1. Introduction

Honey bees are valuable pollinators of agriculture and ecosystems worldwide [1,2]. Recent and sustained colony loss has necessitated a review of pollination ecology and its relation to agriculture [3]. Recent colony loss has been described as multifactorial, involving combinations of environmental stress and disease agents [4,5]. Often associated with colony decline, bacterial diseases of honey bee larvae have become more prevalent worldwide [6]. To confront this growing threat, the patterns and processes that cause or encourage honey bee larval disease are being explored in greater detail [7,8].
The interplay between disease states and the native microbiome is a growing field of study [9,10,11,12,13,14,15]. Protection from pathogens is considered the primary function of the eukaryotic microbiome, and changes to the native honey bee gut microbiota can range from mildly anti-commensal to pathogenic [9,10,15]. Many non-communicable and chronic disease states are associated with microbiome variation, highlighting the importance of microbiome integrity or taxonomic membership in disease susceptibility [10,11,12,13]. In an applied context, bacteria native to the honey bee are being developed as probiotics to provide resistance to pathogens [16]. Species of Lactobacillus and Bifidobacterium showed an inhibitory effect against larval pathogens [17,18]. Similarly, in Apis cerana (Eastern honey bee) Bacillus subtilis inhibits a larval pathogen in vitro and when fed to larvae [19]. Another native bacteria, Parasaccharibacter apium (strain C6), was also reported to benefit survival when introduced to larvae in vitro [20]. Collectively, these works suggest that the native microbiome can provide solutions to mitigate disease, but the demonstration of biological relevance and colony-level application remains experimentally challenging [16,21].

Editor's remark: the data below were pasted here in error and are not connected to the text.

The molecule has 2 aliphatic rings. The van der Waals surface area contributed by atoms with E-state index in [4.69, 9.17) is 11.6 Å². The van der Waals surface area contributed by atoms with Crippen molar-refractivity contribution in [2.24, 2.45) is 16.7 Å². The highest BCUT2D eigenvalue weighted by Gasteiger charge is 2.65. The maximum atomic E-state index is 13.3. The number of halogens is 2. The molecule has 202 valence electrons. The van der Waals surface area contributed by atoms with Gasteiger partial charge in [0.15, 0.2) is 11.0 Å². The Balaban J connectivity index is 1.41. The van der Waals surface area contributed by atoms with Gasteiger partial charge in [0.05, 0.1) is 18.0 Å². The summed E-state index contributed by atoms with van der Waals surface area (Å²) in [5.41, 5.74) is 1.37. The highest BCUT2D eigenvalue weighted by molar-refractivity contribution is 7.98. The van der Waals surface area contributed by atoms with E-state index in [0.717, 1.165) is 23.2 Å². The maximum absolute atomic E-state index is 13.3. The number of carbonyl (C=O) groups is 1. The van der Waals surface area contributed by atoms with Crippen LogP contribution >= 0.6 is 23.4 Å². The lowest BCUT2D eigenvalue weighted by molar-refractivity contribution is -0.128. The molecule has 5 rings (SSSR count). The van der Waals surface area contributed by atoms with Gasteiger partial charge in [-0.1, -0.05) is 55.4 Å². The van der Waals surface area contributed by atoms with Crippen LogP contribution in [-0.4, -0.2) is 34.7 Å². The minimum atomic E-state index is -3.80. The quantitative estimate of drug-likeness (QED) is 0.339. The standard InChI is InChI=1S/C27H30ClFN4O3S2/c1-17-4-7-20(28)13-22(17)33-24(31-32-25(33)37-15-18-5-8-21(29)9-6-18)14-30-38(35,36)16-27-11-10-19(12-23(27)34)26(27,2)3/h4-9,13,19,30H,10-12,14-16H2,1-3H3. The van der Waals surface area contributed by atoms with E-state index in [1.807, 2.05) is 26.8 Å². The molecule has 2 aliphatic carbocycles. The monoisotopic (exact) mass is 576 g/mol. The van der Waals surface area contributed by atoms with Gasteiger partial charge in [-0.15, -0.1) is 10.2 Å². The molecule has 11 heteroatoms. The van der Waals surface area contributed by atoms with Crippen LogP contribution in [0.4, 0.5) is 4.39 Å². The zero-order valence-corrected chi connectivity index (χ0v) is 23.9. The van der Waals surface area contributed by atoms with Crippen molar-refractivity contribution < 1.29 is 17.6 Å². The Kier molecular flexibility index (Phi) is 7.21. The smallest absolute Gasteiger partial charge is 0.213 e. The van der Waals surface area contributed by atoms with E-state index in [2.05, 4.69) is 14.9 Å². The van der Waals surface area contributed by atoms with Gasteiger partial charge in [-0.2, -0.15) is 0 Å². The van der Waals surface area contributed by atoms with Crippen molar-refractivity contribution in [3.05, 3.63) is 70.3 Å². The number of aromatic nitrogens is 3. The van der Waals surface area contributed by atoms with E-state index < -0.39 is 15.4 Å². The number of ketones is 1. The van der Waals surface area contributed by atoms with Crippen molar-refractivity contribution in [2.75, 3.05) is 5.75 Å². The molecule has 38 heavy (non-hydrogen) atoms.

In the honey bee, disease states and transmission routes have evolved to exploit social context and distinct developmental and reproductive phenotypes [10,22,23]. Honey bee colonies contain a single reproductive queen, developing larvae, functionally sterile workers and stored food; honey and pollen. Queens produce the eggs, but parental care of developing larvae is performed by non-reproductive adult workers called nurse bees; young adults that consume stored pollen, convert it to lipid and protein rich jelly in their hypopharyngeal glands, and secrete this jelly via mouthparts to nourish the queen and developing larvae. Similar to mammalian parental care, these glandular secretions have co-evolved to control microbial growth and support commensal or putatively beneficial bacteria [20,24]. Time from egg to worker pupation is only 7 days, and the larval microbiota is specialized to capitalize on this narrow time window [24]. As larvae develop, they are exposed to a wide variety of commensal and pathogenic microbes vectored from the pollination environment, food stores, nurse worker glands or mouthparts [9,20,25]. Larvae defecate in their wax cells prior to pupation, concurrent with a marked decrease in bacterial load [26]. These same wax cells are cleaned by newly emerged adults that quickly transition into nurse workers and begin to feed developing larvae [27,28].